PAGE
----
Intelligent Energy has been working with scooter and motorcycle mobility for the last decade, and has expanded its offerings into other mobile and stationary power applications. While expressing concern for the problems involved in establishing a hydrogen distribution network, the company predicts that the cost of creating that network will be no greater than that needed for an equivalent battery-charging network.
Their report, A Portfolio of Power-trains for Europe: a Fact-Based Analysis: The role of Battery Electric Vehicles, Plug-in Hybrids and Fuel Cell Electric Vehicles, details a road map for creating the network and making it an economically and logistically viable system. It includes, as promised by the title, comparisons with battery and hybrid vehicles and the infrastructures necessary to support them.
Intelligent Energy makes two types of fuel cells, using air cooling or evaporative cooling as part of a design philosophy that lowers the cost of fuel cells while ensuring long cycle lives.
Their air-cooled system conducts heat from the fuel cell stack to cooling plates and removes that heat through airflow channels, simplifying things. They have adapted this system to two-wheel vehicles and as a range extender for small cars.
The air-cooled units can be configured to operate within the temperature range -40oC to 50oC, something that is more problematical for batteries. Its high efficiency delivery of “clean” DC power and simple, low-cost design are available in 1 kilowatt and 2.5 kilowatt single-stack modules which can be combined for higher power applications. For consumer electronics, the technology comes in 2 Watt to 100 Watt forms. Air cooling eliminates the need for humidification systems.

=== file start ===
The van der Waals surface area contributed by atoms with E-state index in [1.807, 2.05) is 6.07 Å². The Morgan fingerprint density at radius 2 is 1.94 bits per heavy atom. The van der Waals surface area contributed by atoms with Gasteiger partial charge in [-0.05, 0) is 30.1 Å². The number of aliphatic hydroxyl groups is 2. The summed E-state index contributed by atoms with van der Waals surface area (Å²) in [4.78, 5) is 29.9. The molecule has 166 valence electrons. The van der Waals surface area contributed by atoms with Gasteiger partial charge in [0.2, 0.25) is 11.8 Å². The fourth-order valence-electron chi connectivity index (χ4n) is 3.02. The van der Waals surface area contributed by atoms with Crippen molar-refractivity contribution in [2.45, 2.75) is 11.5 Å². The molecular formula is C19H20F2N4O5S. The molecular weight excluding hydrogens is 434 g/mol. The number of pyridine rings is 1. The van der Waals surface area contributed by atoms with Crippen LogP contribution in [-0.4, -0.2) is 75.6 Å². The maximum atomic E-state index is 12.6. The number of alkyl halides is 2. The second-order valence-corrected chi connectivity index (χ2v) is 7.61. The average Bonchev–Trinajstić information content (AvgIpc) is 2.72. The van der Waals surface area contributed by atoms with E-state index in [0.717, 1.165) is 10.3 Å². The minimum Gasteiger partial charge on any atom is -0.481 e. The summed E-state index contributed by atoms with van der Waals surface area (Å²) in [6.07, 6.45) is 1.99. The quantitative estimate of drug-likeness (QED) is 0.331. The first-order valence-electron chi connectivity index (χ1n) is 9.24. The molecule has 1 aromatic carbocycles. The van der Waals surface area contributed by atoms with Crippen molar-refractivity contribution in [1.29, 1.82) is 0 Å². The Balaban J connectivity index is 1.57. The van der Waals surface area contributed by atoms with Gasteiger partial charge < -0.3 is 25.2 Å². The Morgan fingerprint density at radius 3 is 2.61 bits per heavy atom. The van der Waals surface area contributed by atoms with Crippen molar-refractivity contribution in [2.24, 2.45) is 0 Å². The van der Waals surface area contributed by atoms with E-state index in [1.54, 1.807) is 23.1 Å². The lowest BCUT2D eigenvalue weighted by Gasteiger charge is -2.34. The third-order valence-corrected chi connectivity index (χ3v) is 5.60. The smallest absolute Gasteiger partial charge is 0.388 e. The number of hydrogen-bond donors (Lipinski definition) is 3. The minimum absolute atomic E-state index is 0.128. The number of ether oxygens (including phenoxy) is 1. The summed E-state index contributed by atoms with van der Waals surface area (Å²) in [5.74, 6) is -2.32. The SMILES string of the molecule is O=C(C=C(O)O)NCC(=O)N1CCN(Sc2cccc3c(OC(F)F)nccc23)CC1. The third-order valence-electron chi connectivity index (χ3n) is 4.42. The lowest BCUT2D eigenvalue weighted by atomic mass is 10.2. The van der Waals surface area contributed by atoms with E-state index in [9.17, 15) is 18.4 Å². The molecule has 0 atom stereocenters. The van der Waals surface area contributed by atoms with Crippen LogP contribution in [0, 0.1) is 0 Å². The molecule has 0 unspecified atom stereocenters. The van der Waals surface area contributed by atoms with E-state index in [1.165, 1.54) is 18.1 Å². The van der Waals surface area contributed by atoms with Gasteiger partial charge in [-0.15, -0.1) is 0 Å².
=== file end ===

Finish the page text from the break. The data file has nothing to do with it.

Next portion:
Intelligent Energy retrofitted this type of system to a Suzuki Burgman 125, and even with a fuel cell and battery power system achieved the same 170 kilogram (374 pound) weight as the unmodified scooter. It has demonstrated a range of 220 miles between hydrogen refueling, which can be accomplished in under five minutes.
The firm’s evaporative cooling (EC) system allows subzero startups from -25°C in less than 60 seconds. Its “novel system architecture and proprietary water management” allows operation in extremely cold environments.
In contrast to the open cathode on the air-cooled system, the EC system uses a pressurized, closed cathode, with cooling air provided by a blower/compressor. A thin, single-piece, bipolar plate requires no pre-stack humidification and no cooling plates. The design provides a high power density over 2.5 kW per liter, high hydrogen utilization from low-pressure delivery and stable performance.
Their systems were used on a fleet of London Taxis, which whisked VIPs to Olympics events around the city in 2012.
With continuing progress in fuel cell development and the demonstrated economies achievable with vehicle systems, it would be encouraging to see further development of the distribution infrastructure necessary to make such travel a practical reality.